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OPINION: Bruins keep climbing ladder of success (6/8)

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By Chuck Jones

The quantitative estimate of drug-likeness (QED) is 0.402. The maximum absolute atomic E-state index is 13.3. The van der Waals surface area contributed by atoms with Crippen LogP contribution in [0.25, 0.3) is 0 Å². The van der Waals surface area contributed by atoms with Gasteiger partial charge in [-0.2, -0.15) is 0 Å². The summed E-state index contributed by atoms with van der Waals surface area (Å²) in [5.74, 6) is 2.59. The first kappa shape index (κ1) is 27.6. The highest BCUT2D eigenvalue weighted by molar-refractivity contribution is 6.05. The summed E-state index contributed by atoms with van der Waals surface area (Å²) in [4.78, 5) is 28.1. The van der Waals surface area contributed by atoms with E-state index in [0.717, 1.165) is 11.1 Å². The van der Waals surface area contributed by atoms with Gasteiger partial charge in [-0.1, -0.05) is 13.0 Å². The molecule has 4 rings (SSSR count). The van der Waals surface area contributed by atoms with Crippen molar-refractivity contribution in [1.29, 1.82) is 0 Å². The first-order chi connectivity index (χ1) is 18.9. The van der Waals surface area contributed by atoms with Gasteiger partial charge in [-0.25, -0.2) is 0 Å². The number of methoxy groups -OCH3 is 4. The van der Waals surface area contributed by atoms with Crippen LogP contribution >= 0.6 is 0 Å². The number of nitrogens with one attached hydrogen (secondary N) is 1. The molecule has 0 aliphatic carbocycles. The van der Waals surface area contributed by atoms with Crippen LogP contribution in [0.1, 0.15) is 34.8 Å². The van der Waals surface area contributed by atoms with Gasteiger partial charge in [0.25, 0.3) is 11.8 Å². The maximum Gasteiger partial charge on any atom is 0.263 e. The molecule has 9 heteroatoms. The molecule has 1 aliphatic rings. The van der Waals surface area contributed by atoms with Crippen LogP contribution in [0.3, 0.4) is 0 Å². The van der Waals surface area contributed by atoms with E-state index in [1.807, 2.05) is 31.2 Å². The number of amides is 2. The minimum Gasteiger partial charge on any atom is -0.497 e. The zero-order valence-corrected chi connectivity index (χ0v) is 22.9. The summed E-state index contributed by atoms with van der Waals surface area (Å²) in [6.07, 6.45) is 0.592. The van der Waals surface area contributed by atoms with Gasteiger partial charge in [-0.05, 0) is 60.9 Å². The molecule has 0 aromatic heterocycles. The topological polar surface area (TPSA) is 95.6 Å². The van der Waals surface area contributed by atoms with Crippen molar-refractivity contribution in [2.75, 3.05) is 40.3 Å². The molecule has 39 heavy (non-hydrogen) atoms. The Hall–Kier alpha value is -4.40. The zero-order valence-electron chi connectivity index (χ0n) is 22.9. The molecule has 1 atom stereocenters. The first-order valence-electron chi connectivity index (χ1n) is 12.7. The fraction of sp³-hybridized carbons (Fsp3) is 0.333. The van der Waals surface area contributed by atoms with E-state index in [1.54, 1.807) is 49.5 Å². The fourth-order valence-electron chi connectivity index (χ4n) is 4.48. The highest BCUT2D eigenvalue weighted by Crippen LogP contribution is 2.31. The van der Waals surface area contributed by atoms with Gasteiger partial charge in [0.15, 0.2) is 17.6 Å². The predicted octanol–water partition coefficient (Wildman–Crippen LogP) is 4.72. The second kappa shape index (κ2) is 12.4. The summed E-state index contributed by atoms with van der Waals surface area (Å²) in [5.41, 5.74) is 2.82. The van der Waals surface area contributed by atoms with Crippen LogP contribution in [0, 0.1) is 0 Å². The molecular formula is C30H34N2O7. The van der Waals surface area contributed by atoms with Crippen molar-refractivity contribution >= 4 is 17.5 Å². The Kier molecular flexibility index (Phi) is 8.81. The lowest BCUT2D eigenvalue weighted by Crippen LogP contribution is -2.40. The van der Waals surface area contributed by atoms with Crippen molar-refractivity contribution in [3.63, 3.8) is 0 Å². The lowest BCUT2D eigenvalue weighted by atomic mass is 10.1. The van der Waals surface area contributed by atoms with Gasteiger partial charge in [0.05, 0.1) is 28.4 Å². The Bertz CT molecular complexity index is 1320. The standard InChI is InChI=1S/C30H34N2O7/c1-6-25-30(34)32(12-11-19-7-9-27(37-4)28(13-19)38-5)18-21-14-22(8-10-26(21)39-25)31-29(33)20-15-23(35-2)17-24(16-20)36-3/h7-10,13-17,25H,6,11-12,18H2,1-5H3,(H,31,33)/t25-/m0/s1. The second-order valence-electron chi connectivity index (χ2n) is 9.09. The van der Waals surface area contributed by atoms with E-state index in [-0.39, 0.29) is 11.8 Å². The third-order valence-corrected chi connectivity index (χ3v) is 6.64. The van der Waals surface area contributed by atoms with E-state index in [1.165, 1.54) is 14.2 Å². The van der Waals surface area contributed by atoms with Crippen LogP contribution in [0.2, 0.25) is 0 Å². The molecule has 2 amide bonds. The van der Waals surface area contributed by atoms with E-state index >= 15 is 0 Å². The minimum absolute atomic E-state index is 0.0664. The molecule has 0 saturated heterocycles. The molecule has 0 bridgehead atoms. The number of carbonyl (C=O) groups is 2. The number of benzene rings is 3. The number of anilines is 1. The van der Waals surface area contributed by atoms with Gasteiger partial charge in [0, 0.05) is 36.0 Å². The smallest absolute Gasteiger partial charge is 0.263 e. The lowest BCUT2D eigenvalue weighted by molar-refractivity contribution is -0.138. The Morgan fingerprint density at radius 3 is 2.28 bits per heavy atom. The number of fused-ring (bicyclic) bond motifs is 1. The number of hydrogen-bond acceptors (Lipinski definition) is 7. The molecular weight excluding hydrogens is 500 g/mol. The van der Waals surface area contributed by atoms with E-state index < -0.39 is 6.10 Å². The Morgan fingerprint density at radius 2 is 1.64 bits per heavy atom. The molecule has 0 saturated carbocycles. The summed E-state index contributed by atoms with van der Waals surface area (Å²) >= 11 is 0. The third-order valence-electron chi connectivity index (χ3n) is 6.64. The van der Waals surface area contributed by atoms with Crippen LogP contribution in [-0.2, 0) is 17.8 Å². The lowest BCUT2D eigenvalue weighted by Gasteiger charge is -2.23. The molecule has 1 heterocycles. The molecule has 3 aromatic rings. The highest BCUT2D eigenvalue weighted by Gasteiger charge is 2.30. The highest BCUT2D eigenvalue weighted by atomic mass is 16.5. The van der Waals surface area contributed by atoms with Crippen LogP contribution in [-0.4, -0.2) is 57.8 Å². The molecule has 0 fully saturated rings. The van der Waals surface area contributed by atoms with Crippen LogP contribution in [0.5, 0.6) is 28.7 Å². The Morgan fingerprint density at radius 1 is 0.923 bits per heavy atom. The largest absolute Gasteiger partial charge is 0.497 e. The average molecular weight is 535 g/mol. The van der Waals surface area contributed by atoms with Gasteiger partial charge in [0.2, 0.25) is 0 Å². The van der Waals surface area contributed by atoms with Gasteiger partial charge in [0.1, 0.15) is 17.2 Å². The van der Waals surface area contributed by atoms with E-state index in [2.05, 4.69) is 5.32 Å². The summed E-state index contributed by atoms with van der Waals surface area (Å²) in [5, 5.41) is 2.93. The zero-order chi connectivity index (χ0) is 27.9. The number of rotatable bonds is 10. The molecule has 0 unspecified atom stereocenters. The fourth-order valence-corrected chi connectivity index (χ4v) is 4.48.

LOUISVILLE — The Central Hardin baseball program keeps climbing the ladder of success. In 2005, the Bruins made their first 5th Region appearance under third-year coach Todd Thompson and only their fourth trip overall in school history, but they lost a 9-8 heartbreaker to Nelson County in the first round of the tournament. After sliding down a rung in 2006 when injuries rocked the Central Hardin pitching staff and the team failed to make it out of the 17th District Tournament, the Bruins bounced back last season to win a school-record 23 games and reach the region championship game for the first time since 1994. This season, Central Hardin continued its ascent up the ladder, winning the school’s first region title in baseball and advancing to the round of 16, where the Bruins were swept by Christian Academy of Louisville in the best-of-three Semi-State 3 series. “It’s a learning process,” Central Hardin coach Todd Thompson said. “I learned something from being here; the boys learned something from getting to this point. We all learned something. Now when we make it back to this point, nothing will be new. We can just keep on trucking.” A team must get to a certain point before it learns how to win. It’s that way in nearly all sports. Look how long it took the Indianapolis Colts to get over the hump. Or the Boston Red Sox. Although the program is 18 years old, the Bruins are still learning new things. Winning is one those things. And most times, it’s the hardest lesson to learn. “We’ve changed a lot about the program,” Central Hardin senior Erik Stein said. “No one has had as much success as we did the last two years. We started something special, now it’s up to next year’s team to continue it.” Success breeds success, but it isn’t guaranteed. Nothing ever is. The Bruins have a strong foundation to fall back on. Players like Cody Alvey, Anthony Thorn, Ryan Hays, Daniel Linder, Kyle Nichols, Jeremy Barr, Nolan Todd and Russ Morse were key pieces of this year’s team, but will have to take on bigger roles next season. There will be no Joe Nash. No Chris Nichols. No Stein or Austin Todd. No Andrew Doughty or Matt Calloway. Nash was the ace of staff and the senior class was the backbone of the offense. In the two semi-state games, the seniors accounted for 12 of the Bruins’ 14 hits, seven of the team’s nine runs and six of Central Hardin’s eight runs batted in. “We’re going to have to hit our offense hardcore,” Alvey said. “We had a great offense at times, but it fell through at times. Chris, Erik, Joe … all of the seniors handled most of the offense. If we’re going to make it back, we’re going to have to get better offensively to pick up where they left off.” It’s been said Rome wasn’t built in a day. And that’s the case with the Central Hardin program. Previous coaches Russell Van Zant, who compiled a 112-97 record in six years with the program, and Mark Martin, who had a 98-87 record in six years, as well as countless players have had a hand – some bigger, some smaller – in getting the program to this point. Now it’s up to next year’s team and the next generation of Central Hardin players – which I’ve heard nothing but good things about – to continue the program’s progression up the ladder of success. “They’re not going to miss a beat,” said Chris Nichols, who has two brothers – Kyle and Matt – in the program. “They have great players coming back. The juniors are really good. They have great players in the freshman class and coming up. They’re not going to be down, that’s for sure.” Sounds like the Bruins could climb another rung in the near future. Maybe even next year. Chuck Jones is the sports editor for The News-Enterprise. He can be reached at 505-1759 or at cjones@thenewsenterprise.com